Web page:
Swaringuin, Capt. Thomas A. (1831-1908) was born on
December 15, 1831, in Illinois, the son of Thomas and Elizabeth Shepherd
Swearingen. (Thomas' name and that of other members of the family is sometimes
listed as Swearingen or Swearengen.) T. A.'s father was born in Pennsylvania,
but the family moved to Adams County, Ohio, before migrating to Illinois. Capt.
Swaringuin married Mary Ann Hartswell on August 31, 1851, in Menard County,
Illinois. Thomas A. “Swearingen” is listed in the 1860 as being a plasterer,
living in Athens with his wife Mary and three children. Their children and
spouses were: John Thomas (Alvira Dyer), Clarentine “Clara” (Eugene O. Holland),
Joseph (died as an infant), and Chauncey (Martha Elvira “Ella” Stone).
Thomas A. Swaringuin was enrolled as a 2nd Lieutenant in Company T. 28th Regular
Illinois Volunteer Infantry on August 2, 1861. The regiment, fought in the
battles of Shiloh, and Corinth. Thomas, as First Lieutenant, at age 29, was
promoted to Captain in 1863 and was later was promoted to Major of the 28th Reg.
when it consolidated with another regiment. He mustered out as Captain on March
15, 1866, at Brownsville, Texas, having served four years and seven months.
Capt. Swaringuin’s first wife died only months after he returned to Athens,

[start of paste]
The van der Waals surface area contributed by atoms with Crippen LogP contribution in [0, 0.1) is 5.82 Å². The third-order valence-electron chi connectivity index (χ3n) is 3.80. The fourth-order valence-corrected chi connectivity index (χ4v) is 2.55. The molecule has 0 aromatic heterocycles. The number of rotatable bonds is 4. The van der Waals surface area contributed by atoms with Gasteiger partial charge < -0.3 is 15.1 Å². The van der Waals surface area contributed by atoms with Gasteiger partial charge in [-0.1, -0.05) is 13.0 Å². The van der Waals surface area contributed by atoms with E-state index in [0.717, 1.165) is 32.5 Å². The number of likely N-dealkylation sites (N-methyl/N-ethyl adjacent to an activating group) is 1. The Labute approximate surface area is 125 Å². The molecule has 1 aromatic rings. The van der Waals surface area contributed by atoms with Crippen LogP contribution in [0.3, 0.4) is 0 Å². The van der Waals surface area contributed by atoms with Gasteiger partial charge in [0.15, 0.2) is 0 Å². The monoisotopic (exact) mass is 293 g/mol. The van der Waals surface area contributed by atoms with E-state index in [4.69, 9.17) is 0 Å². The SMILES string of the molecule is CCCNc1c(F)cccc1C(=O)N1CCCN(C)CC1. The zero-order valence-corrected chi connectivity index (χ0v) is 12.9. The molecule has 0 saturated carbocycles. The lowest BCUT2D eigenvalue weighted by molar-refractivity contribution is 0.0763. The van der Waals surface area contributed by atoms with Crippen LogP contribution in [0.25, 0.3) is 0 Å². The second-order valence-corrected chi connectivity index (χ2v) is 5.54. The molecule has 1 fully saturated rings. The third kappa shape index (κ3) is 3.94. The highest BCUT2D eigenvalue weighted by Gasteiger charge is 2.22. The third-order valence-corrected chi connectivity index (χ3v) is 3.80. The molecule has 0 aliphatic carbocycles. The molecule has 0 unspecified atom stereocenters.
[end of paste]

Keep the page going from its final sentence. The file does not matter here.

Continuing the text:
leaving him to raise their three young children. Thomas married Martha Hall
England, the widow of William Banks England (killed 1863 at the Battle of
Chickamauga) on September 07, 1868, in Athens. She was the daughter of James
Wesley and Catherine Claypool Hall, and granddaughter of Abner and Jane
Overstreet Hall. Capt. T. A. and Martha had his three children, her three
children: Laura F. (Jeremiah “Judd” Casey), Hettie Ann (Michael Christian “Cal”
Jensen), and William Henry (Clara M. Sprouse), and Martha’s brother Charles Hall
living them in Athens in 1870. He and Martha had a daughter, Kitte Daisy, who
died at age nineteen in 1890.
Capt. Swaringuin was a partner in a wagon and carriage shop, opened the first
lumber yard in Athens, and owned 26 rental houses, mostly in east Athens. At
various times, Thomas also farmed and operated a small factory which built
chicken coups. After living on Main Street since the mid-1860s, Thomas
Swaringuin built a large home on the southeast corner of Wood and Hargrave
Streets in east Athens in the late 1880s or early 1890s. Martha Hall Swaringuin
died in 1902. Capt. Swaringuin died at the home of his eldest son, John Thomas,
in Springfield, Illinois, on May 12, 1908. He is buried in Hall Cemetery in
Athens in a plot that includes the remains of both of his wives and daughter,
Barbara Shannon Cox